Manual The Iraq War and International Law

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The pages long report with 49 conclusions said that the United Nations Security Council resolution of provided no legal mandate for the US and the UK-led invasion of Iraq. In the Prime Minister's words, 'A new resolution, while desirable, was not legally necessary.

International Law Aspects of the Iraq War

The government was convinced that a sound judgment had been made. According to the Davids inquiry, "the decision to support the invasion of Iraq was based mainly on international political considerations" instead of legal examination. Another issue which caused concern is that according to the committee, the Dutch government had not been frank with the Dutch Parliament. It never mentioned that in , prior to the invasion of Iraq, the USA requested The Netherlands to cooperate and to support the mobilization of military force against Iraq.

The Dutch government chose to emphasize only those aspects of the reports which were in the interest of the position that had already been taken. In the UK the Chilcot inquiry concerning the decision of the government of the UK to invade Iraq in is still in progress.

Putin: US wars in Afghanistan, Iraq, Libya distorted intl law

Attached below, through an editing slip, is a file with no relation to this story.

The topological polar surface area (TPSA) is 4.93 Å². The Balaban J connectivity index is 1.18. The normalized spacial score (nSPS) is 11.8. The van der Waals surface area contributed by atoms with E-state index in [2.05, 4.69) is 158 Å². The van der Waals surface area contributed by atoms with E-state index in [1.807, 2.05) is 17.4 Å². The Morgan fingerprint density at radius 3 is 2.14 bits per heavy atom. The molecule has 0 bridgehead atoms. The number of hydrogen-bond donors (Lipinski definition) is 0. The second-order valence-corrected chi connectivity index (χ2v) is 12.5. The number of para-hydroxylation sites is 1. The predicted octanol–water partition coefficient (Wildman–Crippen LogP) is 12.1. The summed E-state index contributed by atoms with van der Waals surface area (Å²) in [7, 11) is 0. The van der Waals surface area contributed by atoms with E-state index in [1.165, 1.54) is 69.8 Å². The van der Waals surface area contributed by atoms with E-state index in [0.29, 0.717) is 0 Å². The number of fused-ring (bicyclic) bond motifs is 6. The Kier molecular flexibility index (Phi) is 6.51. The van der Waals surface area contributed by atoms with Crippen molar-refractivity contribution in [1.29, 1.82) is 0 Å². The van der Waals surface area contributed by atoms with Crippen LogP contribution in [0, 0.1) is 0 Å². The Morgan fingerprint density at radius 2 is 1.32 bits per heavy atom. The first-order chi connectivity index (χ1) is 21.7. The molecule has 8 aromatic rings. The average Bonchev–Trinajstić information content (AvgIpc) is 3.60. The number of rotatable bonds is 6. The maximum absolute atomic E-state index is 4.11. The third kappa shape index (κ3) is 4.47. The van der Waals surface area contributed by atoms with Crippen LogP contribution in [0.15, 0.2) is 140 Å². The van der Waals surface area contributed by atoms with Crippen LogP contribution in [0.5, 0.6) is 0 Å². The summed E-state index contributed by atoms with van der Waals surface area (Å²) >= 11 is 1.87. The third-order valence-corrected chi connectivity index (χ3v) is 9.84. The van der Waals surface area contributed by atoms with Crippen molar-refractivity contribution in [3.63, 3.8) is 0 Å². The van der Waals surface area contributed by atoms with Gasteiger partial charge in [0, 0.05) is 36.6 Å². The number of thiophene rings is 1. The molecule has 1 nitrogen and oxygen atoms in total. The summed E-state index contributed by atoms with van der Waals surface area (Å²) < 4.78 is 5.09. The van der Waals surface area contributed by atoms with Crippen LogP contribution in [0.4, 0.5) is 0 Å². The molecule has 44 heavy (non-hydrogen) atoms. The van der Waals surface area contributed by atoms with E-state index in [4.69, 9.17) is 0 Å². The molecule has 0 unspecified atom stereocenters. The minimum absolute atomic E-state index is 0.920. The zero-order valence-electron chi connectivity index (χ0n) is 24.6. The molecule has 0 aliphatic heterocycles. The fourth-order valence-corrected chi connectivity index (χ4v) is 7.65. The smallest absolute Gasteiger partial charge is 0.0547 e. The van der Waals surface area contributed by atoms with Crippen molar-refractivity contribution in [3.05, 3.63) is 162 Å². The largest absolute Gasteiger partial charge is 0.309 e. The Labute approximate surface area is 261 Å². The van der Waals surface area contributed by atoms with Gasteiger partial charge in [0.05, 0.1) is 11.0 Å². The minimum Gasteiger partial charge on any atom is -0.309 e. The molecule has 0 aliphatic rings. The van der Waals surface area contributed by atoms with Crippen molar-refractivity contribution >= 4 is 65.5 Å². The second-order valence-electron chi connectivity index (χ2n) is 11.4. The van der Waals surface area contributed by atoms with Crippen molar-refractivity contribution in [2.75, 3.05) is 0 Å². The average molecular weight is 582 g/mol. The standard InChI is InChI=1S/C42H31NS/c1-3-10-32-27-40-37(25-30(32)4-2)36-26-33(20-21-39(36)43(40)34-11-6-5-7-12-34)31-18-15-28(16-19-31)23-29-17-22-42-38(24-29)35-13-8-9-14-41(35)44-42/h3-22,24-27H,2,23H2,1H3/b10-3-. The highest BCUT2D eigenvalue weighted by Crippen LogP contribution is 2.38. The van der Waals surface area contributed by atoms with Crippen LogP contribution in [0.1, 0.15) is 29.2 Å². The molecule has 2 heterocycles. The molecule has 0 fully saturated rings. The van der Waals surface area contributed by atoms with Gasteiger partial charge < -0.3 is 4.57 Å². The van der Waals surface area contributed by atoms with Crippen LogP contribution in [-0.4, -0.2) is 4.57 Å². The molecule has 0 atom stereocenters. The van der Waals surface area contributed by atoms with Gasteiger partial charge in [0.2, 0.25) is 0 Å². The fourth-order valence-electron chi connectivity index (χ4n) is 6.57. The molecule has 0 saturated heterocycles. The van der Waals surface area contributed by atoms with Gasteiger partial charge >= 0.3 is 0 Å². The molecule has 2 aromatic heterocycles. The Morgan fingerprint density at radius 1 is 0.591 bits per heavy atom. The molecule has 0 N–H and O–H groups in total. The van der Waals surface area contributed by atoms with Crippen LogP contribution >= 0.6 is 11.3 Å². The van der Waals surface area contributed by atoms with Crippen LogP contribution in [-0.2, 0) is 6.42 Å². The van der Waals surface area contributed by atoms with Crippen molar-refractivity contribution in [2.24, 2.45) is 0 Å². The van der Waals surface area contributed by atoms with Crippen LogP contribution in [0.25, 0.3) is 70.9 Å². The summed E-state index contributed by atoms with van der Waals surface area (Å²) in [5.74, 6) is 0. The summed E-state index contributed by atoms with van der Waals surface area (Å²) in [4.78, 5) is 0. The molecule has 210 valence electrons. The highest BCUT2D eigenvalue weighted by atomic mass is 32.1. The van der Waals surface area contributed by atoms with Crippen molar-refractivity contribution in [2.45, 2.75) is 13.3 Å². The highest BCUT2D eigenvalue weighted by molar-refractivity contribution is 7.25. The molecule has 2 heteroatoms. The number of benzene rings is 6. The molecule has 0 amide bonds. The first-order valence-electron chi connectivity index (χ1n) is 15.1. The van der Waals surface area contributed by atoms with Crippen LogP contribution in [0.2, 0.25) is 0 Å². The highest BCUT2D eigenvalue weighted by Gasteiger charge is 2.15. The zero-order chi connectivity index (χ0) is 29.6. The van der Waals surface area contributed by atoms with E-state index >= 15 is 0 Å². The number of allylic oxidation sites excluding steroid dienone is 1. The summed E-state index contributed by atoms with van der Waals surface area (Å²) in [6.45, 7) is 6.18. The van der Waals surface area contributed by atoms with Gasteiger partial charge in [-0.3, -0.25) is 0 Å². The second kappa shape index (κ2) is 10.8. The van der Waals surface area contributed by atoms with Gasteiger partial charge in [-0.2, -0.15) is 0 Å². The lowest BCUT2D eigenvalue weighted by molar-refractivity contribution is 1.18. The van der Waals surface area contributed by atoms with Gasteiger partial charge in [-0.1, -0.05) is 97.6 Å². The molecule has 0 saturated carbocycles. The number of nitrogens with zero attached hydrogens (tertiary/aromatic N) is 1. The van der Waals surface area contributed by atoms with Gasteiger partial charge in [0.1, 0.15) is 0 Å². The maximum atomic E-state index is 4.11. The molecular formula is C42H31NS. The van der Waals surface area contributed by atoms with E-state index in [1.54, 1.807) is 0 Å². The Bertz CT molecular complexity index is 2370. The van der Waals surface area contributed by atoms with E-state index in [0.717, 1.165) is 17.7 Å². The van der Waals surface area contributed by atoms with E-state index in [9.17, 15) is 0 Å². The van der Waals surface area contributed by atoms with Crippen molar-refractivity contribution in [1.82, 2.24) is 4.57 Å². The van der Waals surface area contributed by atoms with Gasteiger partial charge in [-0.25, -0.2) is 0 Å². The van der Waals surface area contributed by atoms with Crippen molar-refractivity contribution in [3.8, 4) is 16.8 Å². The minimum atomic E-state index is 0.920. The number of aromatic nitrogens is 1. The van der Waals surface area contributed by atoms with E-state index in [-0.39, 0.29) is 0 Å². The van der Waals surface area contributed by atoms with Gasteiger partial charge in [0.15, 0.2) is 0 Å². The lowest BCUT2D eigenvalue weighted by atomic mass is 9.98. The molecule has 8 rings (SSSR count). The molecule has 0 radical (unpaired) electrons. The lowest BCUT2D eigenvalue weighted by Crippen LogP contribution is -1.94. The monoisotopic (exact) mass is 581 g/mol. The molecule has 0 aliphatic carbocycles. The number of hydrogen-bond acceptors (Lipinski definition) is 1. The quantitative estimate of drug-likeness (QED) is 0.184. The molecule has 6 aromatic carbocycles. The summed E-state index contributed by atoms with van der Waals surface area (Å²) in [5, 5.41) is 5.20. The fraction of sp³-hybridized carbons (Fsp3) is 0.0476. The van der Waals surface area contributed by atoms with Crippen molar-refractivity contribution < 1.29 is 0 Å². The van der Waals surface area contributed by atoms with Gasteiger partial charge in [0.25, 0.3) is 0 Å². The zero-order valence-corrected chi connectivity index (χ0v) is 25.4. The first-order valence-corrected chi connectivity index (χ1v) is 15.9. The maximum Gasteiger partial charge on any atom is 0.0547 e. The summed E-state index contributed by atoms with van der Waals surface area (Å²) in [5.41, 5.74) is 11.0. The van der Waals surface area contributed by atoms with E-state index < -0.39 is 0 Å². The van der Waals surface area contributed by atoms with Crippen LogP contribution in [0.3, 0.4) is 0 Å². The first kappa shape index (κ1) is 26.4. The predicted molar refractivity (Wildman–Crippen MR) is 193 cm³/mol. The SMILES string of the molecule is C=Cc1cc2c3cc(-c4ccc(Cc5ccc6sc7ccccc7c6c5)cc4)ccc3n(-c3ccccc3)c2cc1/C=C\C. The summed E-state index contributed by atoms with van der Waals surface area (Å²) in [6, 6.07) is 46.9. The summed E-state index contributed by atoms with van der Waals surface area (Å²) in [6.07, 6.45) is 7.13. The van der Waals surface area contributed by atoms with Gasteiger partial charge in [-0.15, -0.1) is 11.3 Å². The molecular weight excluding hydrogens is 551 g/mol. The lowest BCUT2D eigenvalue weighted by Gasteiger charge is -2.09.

According to experts, the conclusions of the Davids committee report concerning information of intelligence services about the use of Weapons of Mass Destruction WMD have serious political implications for the UK. The Davids committee report raises questions about the use of the information of intelligence services. The Davids committee questions the decisions of the UK which were not based on a proper legal investigation of the implications of the decision to go to war.

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Activists are keen to gain access to the documents due to concerns about the impartiality of Peter Goldsmith, the UK's Attorney General and the cabinet's senior legal advisor. Common Dreams. US and Iraqi forces detained photographer Ibrahim Jassam Mohammad in September and refused to provide any evidence to the Iraqi court for doing so.

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US military spokesman Major Fisher says the US military is "not bound" by the decisions from the Iraqi judicial system. Senior UK judicial figure, Lord Bingham, argues that the US and UK invasion of Iraq in was a serious violation of international law as there was no hard evidence that Iraq failed to disarm. UK opposition parties are pressing for an independent inquiry to scrutinize the actions of the government in the run up to the invasion.

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The number of Iraqi detainees in official US and Iraqi detention centers stands at 66, but Iraqi MP Mohammad Al-Dainy contends that this is only "one quarter of the total number being held" in Iraq. Al Dainy argues that Iraqi inmates suffer massive human rights violations in the hundreds of secret prison facilities throughout Iraq, many of which are jointly controlled by the US and Iraqi government. Nearly 20, Iraqis in US detention centers continue to suffer from the US refusal to implement basic international law.